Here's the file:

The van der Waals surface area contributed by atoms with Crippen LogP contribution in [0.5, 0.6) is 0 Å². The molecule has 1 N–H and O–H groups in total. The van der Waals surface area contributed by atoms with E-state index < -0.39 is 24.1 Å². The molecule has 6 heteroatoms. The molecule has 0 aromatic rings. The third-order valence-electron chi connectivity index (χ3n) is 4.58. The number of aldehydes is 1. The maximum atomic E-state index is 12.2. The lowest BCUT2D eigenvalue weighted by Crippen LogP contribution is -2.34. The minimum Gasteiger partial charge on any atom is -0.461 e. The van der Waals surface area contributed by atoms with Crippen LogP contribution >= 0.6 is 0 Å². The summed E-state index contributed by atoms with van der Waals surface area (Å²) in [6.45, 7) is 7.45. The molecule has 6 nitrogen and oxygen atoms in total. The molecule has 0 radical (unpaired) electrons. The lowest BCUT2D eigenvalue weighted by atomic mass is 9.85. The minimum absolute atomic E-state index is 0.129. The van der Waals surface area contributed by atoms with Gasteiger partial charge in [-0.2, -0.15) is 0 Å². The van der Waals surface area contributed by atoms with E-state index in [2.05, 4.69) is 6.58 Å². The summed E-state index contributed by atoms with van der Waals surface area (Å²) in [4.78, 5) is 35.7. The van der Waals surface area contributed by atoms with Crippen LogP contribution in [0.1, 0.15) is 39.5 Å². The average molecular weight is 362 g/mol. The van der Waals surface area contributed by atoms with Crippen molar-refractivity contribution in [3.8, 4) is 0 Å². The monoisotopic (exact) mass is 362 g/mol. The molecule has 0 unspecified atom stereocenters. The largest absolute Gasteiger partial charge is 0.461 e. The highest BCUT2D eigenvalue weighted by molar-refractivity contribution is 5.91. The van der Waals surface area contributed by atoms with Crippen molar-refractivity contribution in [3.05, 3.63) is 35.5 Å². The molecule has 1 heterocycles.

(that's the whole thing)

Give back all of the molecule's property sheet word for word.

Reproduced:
The van der Waals surface area contributed by atoms with Crippen LogP contribution in [0.5, 0.6) is 0 Å². The molecule has 1 N–H and O–H groups in total. The van der Waals surface area contributed by atoms with E-state index < -0.39 is 24.1 Å². The molecule has 6 heteroatoms. The molecule has 0 aromatic rings. The third-order valence-electron chi connectivity index (χ3n) is 4.58. The number of aldehydes is 1. The maximum atomic E-state index is 12.2. The lowest BCUT2D eigenvalue weighted by Crippen LogP contribution is -2.34. The minimum Gasteiger partial charge on any atom is -0.461 e. The van der Waals surface area contributed by atoms with Crippen LogP contribution >= 0.6 is 0 Å². The summed E-state index contributed by atoms with van der Waals surface area (Å²) in [6.45, 7) is 7.45. The molecule has 6 nitrogen and oxygen atoms in total. The molecule has 0 radical (unpaired) electrons. The lowest BCUT2D eigenvalue weighted by atomic mass is 9.85. The minimum absolute atomic E-state index is 0.129. The van der Waals surface area contributed by atoms with Gasteiger partial charge in [-0.2, -0.15) is 0 Å². The van der Waals surface area contributed by atoms with E-state index in [2.05, 4.69) is 6.58 Å². The summed E-state index contributed by atoms with van der Waals surface area (Å²) in [4.78, 5) is 35.7. The van der Waals surface area contributed by atoms with Crippen LogP contribution in [0.1, 0.15) is 39.5 Å². The average molecular weight is 362 g/mol. The van der Waals surface area contributed by atoms with Crippen molar-refractivity contribution in [3.8, 4) is 0 Å². The monoisotopic (exact) mass is 362 g/mol. The molecule has 0 unspecified atom stereocenters. The largest absolute Gasteiger partial charge is 0.461 e. The highest BCUT2D eigenvalue weighted by molar-refractivity contribution is 5.91. The van der Waals surface area contributed by atoms with Crippen molar-refractivity contribution in [3.05, 3.63) is 35.5 Å². The molecule has 1 heterocycles.